Monday, 2 November 2015

A Pregnant Woman Eating Organic Vs. Eating Conventional

It’s Time To Think About Your Baby

by Arjun Walia 



It seems as if it was yesterday when the masses were completely unaware of the concerns being raised by a number of internationally recognized scientists regarding Genetically Modified Foods (GM). Now, dozens of countries in Europe have completely banned or have severe restrictions on GMOs, which includes the pesticides that go along with them. In fact, 19 new countries in Europe recently banned the growing of Genetically Modified foods in their countries, citing a number of health and environmental concerns. You can read more about that here.

The Difference Between Organic Food & Conventional Food

According to the United States Department of Agriculture (USDA), organic farms and processors must not use any genetically modified ingredients. This means that organic farmers can’t plant GMO seeds, an organic cow can’t eat GMO feed, an organic soup producer can’t use any GMO ingredients, and so on. Farmers and processors must show that they aren’t using GMOs and that they are protecting their products from contact with prohibited substances from farm to table. In order for something to qualify as organic, it must also be free from most synthetic materials, like pesticides and antibiotics. (source)(source)
Conventional food is (obviously) the exact opposite. Conventional food can be sprayed with pesticides, contain genetically modified ingredients, as well as administer antibiotics.

Eating Organic vs Eating Conventional

In 2012, a widely reported Stanford University study concluded that there is little difference in the healthfulness and safety of conventional and organic food. (source) Since its publication, experts in the environmental and health sciences department criticized the study for completely overlooking a large and growing body of evidence regarding the adverse effects of pesticides. More specifically, a letter accepted for publication in the Annals of Internal Medicine pointed to the lack of information in the study regarding extensive data on the number, frequency, potential combinations, and associated health risks of pesticide residues in sprayed food. This publication calculated a 94% reduction in health risk attributable to eating organic forms of six pesticide intensive fruits. (source)
So is organic food more nutritious?
“In carefully designed studies comparing organic and conventional apples, strawberries, grapes, tomatoes, milk, carrots, grains and several other raw foods, organic farming leads to increases on the order of 10% to 30% in the levels of several nutrients, but not all. Vitamin C, antioxidants, and phenolic acids tend to be higher in organic food about 60% to 80% of the time, while vitamin A and protein is higher in conventional food 50% to 80% of the time.” – Charles Benbrook, research professor and program leader for Measure to Manage (M2M): Far and Food Diagnostics for Sustainability and Health at Washington State University (source)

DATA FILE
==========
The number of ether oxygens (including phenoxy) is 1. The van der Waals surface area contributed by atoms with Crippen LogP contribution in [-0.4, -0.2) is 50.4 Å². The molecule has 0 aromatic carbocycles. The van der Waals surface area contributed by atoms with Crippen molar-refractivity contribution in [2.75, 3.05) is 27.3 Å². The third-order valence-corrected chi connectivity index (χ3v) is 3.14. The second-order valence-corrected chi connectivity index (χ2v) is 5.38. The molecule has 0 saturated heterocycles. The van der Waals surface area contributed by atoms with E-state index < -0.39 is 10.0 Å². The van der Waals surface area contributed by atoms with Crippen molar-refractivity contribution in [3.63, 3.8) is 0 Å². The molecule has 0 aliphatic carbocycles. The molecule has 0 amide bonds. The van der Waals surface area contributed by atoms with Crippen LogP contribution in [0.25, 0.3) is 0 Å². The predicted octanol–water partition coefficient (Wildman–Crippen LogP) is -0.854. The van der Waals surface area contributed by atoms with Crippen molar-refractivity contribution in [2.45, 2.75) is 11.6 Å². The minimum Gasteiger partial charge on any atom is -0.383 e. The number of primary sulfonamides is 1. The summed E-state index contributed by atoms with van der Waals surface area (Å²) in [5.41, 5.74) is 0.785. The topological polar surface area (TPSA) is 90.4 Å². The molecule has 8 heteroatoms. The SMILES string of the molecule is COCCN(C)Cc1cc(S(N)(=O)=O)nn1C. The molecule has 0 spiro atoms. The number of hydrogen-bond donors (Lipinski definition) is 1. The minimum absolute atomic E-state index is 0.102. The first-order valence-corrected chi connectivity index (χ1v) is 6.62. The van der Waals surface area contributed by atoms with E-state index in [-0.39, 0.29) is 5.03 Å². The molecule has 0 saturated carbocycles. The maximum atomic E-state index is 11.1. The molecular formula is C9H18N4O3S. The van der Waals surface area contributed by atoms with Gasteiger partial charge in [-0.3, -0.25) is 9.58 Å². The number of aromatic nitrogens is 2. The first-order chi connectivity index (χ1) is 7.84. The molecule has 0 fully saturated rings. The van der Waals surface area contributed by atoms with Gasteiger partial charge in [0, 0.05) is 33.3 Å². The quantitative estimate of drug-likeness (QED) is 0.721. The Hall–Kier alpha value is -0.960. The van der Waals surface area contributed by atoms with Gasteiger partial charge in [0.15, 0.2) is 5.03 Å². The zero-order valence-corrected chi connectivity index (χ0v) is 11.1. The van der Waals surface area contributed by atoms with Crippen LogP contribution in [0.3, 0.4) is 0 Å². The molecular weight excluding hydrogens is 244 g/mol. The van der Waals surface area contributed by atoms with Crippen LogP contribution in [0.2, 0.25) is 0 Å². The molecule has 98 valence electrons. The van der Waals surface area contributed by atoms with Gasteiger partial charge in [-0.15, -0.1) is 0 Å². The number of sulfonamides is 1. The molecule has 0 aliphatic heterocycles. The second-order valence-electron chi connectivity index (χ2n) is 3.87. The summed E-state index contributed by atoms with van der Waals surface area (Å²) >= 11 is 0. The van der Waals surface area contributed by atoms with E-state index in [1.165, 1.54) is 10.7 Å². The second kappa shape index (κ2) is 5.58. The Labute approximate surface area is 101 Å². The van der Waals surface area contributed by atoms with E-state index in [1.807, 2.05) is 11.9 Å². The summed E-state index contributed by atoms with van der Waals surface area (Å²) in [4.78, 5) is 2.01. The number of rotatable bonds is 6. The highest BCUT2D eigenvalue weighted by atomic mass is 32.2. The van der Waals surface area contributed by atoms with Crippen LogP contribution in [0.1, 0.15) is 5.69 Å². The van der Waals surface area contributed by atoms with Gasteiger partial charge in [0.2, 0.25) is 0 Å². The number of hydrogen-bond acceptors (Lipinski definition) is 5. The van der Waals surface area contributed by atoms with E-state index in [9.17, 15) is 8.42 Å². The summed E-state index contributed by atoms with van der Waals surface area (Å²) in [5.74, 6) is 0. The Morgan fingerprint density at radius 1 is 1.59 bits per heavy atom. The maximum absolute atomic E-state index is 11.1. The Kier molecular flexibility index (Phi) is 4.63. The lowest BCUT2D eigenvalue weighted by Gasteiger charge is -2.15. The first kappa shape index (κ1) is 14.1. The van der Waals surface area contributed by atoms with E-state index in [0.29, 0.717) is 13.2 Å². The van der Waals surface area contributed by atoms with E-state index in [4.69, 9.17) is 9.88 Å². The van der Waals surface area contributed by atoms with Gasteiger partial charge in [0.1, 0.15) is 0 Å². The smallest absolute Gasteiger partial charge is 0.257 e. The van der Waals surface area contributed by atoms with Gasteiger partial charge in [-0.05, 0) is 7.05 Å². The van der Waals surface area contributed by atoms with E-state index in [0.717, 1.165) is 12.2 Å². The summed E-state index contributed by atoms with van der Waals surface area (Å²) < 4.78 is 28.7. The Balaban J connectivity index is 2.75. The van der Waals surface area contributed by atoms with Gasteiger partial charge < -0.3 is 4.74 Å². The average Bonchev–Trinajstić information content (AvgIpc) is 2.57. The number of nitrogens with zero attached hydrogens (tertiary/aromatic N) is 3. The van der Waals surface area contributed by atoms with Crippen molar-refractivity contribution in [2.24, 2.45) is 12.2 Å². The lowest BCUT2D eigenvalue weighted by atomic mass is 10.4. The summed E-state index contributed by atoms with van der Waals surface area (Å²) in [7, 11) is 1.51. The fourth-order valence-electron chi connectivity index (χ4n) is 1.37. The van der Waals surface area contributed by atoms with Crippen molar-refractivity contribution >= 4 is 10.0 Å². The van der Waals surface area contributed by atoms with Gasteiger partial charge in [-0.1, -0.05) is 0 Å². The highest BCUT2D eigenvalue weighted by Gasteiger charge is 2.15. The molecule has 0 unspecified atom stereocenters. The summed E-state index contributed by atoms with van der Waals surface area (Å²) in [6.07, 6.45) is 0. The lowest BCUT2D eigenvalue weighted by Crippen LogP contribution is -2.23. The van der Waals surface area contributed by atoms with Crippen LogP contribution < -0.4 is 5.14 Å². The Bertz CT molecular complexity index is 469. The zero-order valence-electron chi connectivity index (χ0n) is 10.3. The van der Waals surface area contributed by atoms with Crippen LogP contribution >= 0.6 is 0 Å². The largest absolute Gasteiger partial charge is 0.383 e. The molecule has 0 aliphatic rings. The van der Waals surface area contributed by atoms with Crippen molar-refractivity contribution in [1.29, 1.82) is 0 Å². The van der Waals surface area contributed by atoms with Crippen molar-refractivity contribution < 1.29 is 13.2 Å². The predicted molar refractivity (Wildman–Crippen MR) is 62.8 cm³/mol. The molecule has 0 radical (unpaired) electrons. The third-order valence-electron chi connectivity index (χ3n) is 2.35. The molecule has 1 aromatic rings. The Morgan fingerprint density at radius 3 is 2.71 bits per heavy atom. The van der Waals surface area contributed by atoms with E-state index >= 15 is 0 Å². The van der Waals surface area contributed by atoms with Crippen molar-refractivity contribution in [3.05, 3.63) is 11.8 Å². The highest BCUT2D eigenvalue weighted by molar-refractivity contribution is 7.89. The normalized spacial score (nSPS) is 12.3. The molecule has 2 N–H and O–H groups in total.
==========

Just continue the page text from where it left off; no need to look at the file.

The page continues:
A team led by Kristen Brant, a scientist at the Human Nutrition Research Center Newcastle University in the United Kingdom, carried out one of the most sophisticated meta-analysis of the “organic-versus-conventional food” nutrient-content debate. Their analysis was published in Critical Reviews in Plant Sciences in 2011, under the title, “Agroecosystem Management and Nutritional Quality of Plant Foods: The Cause of Organic Fruits and Vegetables.” (source)(source)
This study documents significant differences in favour of organically grown food and explains the different, yet basic farming system factors that lead to these differences. They concluded that increasing the amount of plant-available nitrogen, which is typically found in conventional farming, reduces the accumulation of (plant) defence related secondary metabolites and vitamin C, while the contents of secondary metabolites such as carotenes that are not involved in defense against disease and pests may increase.
They also found that secondary plant metabolite based nutrients in fruits and vegetables are 12 percent higher, on average, in organic food compared to conventionally grown food. Another group of nutrients that are composed of plant secondary metabolites that are involved in plant defenses against pests and response to stress were, on average, 16 percent higher.
“This subset encompasses most of the important, plant-based antioxidants that promote good health through multiple mechanisms.”
The team of researchers estimated that the consumption of organic fruits and vegetables is associated with a 12 percent higher nutrient level intake.
This is just one example of research conducted showing higher nutrient levels in organically grown food, and we are not even talking about pesticides yet.
One thing about organic food is that it’s not sprayed. A recent study conducted by researchers from RMIT university, published in the journal Environmental Research, found that an organic diet for just one week significantly reduced pesticide exposure in adults by 90 percent. (source)
Cynthia Curl, an assistant professor in the School of Allied Health Sciences Department of Community and Environmental Health at Boise State university, recently published a pesticide exposure study in the journal Environmental Health Perspectives. Results of her research indicated that among individuals eating similar amounts of vegetables and fruits, the ones who reported eating organic produce had significantly lower OP pesticide exposure than those who normally consume conventionally grown produce. You can read more about that here.

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